JERUSALEM (AP) -- As Israel's new government takes shape, the country's powerful ultra-Orthodox Jewish political parties seem poised to find themselves in unfamiliar territory -- the parliamentary opposition -- instead of their traditional seats around the Cabinet table.
Prime Minister Benjamin Netanyahu's two new potential partners pledge to end a system in which the ultra-Orthodox have used political clout to win generous government subsidies, evade compulsory military service and attempt to impose their conservative social mores.
Nothing is certain yet. Netanyahu is still negotiating, and he has not yet signed coalition agreements with the two main parties -- the centrist Yesh Atid and hawkish Jewish Home.
If his new government excludes the ultra-Orthodox parties, it could reshape the face of Israel, which has experienced growing strife in recent years between the fast-growing ultra-Orthodox community and the general public.
Ultra-Orthodox party leaders are vowing to put up a fight.
"This is a passing trend," Meshulam Nahari, an outgoing Cabinet minister from the ultra-Orthodox Shas party, told The Associated Press. "People understand the value of studying the Torah and we will not be abandoned. Those who will cut funding have no right to be a part of the Jewish state."
The ultra-Orthodox make up about 10 percent of Israel's 8 million citizens. Because of Israel's coalition government system, they have traditionally wielded influence well beyond their numbers by ensuring a parliamentary majority for a string of prime ministers.
In recent decades, ultra-Orthodox parties have used this kingmaker status to secure vast budgets for their religious schools and seminaries that teach students about Judaism but very little math, English or science. Tens of thousands of young ultra-Orthodox males are granted exemptions from military service in order to pursue their religious studies, and older men collect welfare stipends while continuing to study full time.
The system has led to high rates of unemployment and poverty in the ultra-Orthodox community. It also has bred widespread resentment among the secular and modern Orthodox publics, and it became the central issue in January parliamentary elections.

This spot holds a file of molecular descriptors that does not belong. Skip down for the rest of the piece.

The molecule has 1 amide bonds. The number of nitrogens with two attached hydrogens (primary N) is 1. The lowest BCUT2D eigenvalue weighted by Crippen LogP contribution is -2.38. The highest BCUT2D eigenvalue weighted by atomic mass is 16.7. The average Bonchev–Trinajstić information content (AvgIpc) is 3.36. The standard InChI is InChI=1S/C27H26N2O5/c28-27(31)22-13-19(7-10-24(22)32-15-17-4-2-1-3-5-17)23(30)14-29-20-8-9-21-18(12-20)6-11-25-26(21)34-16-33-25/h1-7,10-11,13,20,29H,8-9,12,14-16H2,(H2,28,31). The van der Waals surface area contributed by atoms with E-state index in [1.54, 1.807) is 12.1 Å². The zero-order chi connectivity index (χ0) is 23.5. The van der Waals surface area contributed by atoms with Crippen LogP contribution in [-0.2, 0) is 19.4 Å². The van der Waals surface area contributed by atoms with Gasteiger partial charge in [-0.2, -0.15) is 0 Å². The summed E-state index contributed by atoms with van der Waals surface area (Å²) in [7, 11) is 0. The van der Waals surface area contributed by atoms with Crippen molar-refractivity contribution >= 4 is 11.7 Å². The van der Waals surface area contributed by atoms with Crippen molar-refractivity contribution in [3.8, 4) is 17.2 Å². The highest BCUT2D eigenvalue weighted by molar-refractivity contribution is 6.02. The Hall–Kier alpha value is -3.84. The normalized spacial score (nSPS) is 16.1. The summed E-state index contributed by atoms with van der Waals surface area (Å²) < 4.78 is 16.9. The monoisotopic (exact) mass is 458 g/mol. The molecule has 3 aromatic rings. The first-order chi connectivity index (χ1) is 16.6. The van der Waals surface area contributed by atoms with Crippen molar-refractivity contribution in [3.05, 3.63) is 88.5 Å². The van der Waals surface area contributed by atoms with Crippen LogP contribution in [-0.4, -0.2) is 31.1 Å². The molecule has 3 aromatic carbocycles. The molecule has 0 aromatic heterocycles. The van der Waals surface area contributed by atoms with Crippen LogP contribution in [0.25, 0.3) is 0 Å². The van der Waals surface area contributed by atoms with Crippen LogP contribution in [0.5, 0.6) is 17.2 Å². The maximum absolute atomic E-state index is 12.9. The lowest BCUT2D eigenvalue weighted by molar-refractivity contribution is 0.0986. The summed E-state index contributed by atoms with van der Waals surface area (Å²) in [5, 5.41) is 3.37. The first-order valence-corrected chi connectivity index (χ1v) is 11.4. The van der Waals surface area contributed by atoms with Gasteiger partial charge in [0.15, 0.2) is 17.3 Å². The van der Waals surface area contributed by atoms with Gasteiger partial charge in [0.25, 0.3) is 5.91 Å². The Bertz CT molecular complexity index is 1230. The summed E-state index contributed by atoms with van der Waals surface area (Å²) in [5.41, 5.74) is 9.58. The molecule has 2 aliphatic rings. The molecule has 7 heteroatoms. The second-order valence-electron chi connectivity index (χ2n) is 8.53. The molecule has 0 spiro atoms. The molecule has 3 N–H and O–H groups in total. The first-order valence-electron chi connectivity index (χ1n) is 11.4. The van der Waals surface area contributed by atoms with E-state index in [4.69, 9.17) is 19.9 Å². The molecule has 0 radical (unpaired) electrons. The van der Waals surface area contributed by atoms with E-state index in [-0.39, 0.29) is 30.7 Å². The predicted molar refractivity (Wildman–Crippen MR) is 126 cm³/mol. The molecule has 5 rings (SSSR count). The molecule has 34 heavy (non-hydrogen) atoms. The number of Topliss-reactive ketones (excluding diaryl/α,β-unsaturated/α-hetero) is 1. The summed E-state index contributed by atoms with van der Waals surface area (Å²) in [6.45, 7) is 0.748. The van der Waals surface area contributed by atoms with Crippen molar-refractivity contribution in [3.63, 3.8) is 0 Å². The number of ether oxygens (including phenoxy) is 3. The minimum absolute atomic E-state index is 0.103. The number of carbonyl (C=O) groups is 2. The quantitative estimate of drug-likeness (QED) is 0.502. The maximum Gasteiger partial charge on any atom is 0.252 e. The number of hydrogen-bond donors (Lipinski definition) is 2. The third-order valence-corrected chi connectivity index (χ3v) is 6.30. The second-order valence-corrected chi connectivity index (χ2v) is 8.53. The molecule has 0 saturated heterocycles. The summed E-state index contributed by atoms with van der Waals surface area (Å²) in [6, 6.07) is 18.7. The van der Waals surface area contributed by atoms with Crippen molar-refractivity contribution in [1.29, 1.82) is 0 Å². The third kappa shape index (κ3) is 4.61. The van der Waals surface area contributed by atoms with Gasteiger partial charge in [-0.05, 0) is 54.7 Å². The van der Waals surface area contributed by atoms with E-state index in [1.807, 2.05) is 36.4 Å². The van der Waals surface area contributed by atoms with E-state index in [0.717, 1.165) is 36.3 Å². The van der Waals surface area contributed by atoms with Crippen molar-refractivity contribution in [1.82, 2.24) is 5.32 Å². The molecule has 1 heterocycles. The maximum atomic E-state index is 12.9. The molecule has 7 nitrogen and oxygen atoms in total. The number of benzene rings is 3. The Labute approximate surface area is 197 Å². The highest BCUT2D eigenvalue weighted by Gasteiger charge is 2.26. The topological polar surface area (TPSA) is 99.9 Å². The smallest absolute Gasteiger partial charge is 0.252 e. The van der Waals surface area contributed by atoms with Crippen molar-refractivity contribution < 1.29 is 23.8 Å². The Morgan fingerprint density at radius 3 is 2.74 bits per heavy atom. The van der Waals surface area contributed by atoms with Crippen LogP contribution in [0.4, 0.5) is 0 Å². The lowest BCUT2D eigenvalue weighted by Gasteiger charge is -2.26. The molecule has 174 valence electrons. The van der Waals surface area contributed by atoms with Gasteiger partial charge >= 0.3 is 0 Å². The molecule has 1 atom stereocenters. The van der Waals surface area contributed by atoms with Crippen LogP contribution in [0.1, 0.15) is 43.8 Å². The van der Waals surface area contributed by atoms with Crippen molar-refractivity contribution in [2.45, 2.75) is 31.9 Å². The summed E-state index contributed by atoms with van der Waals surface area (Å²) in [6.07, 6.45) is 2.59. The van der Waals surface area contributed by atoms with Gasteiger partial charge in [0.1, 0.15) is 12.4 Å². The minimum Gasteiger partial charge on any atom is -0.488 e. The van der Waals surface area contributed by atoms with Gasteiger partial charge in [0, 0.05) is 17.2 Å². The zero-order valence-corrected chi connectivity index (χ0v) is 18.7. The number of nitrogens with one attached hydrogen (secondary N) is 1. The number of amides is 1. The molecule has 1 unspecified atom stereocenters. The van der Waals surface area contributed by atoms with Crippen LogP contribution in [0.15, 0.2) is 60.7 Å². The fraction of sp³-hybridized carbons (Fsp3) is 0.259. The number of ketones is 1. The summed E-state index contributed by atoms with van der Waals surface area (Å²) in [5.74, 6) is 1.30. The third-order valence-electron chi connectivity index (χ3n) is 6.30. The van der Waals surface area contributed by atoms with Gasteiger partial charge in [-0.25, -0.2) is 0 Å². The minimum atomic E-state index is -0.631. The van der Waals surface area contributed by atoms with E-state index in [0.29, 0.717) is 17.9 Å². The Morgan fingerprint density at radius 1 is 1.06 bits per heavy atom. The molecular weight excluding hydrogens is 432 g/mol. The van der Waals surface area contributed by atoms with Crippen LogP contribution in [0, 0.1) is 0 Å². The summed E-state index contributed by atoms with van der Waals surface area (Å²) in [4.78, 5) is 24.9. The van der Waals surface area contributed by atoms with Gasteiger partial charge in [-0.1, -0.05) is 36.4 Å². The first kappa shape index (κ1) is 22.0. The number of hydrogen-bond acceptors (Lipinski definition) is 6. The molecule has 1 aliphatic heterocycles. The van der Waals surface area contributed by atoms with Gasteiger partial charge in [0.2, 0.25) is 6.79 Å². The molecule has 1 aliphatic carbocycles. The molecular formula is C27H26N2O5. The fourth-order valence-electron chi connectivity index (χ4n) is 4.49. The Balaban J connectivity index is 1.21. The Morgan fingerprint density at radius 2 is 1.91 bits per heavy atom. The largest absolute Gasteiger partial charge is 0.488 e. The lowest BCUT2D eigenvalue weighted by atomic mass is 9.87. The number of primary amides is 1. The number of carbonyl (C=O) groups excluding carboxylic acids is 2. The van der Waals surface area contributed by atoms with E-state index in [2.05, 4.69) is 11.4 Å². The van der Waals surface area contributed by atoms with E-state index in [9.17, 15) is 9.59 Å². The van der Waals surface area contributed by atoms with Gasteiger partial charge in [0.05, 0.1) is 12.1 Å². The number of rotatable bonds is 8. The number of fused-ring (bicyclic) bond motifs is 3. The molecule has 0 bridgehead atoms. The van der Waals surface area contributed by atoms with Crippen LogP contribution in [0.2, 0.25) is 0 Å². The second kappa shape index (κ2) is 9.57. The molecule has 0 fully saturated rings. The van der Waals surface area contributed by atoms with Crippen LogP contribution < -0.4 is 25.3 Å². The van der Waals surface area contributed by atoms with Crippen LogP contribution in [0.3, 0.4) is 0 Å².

Yesh Atid and the modern Orthodox Jewish Home surged in popularity by promising to change the system and "ease the burden" on middle class Israelis who serve in the military, work and pay taxes. Yesh Atid won 19 seats, making it the second-largest faction in the 120-seat parliament, while Jewish Home holds 12 seats.
Yesh Atid's leader, Yair Lapid, and Naftali Bennett of the Jewish Home have forced Prime Minister Benjamin Netanyahu to promise the ultra-Orthodox will not be in the new coalition.
Both leaders insist on reforming the country's military draft regulations and on pushing members of the cloistered ultra-Orthodox society into the workforce and away from a life of state handouts.
Lapid, whose parliamentary faction includes two modern Orthodox rabbis, has said he does not oppose religion or the religious. Instead, he says all healthy adults should work, and that it is not the government's responsibility to subsidize full-time religious study. Modern Orthodox Jews follow the commandments of the religion while taking part in Israel's general society, working and serving in the military.
Demographics indicate that ultra-Orthodox will maintain their power in the long run.
More than a quarter of all Israeli first-graders are ultra-Orthodox. Government statistics have projected that if these trends continue, the ultra-Orthodox could make up 15 percent of the country's population by 2025.
Ultra-Orthodox activists have become increasingly assertive, pushing for gender-segregated buses and sidewalks, defacing billboards showing women, or trying to force women to dress modestly.
Ultra-Orthodox leaders say their communities are being unfairly persecuted. They say their young men serve the nation through prayer and study, thus preserving Jewish learning and heritage. Many rabbis fear immersion in mainstream society will expose them to secularism and cut away at a distinct lifestyle that has kept the Jewish people alive through centuries of persecution.
Yesh Atid "doesn't want me in the coalition because I have a beard, sidecurls and a skullcap. It sounds bad, but that is the truth," Moshe Gafni, an influential ultra-Orthodox lawmaker who headed parliament's powerful Finance Committee, told the parliamentary TV station this week.
Either way, ultra-Orthodox leaders are having a hard time adjusting to their newfound status as outsiders.
Shas leader Arieh Deri attacked Netanyahu for preferring the Lapid-Bennett alliance over his longtime ultra-Orthodox partners.
"History will judge sternly the person who lent his hand to this situation, and your excuses will not survive its strict scrutiny," Deri wrote on his Facebook page.
Yair Sheleg, an expert on religious Jews at the nonpartisan Israel Democracy Institute, says change is inevitable in ultra-Orthodox society, not because the new government will force it, but because the society itself is changing. He said many members, especially among the young, pushing toward more integration.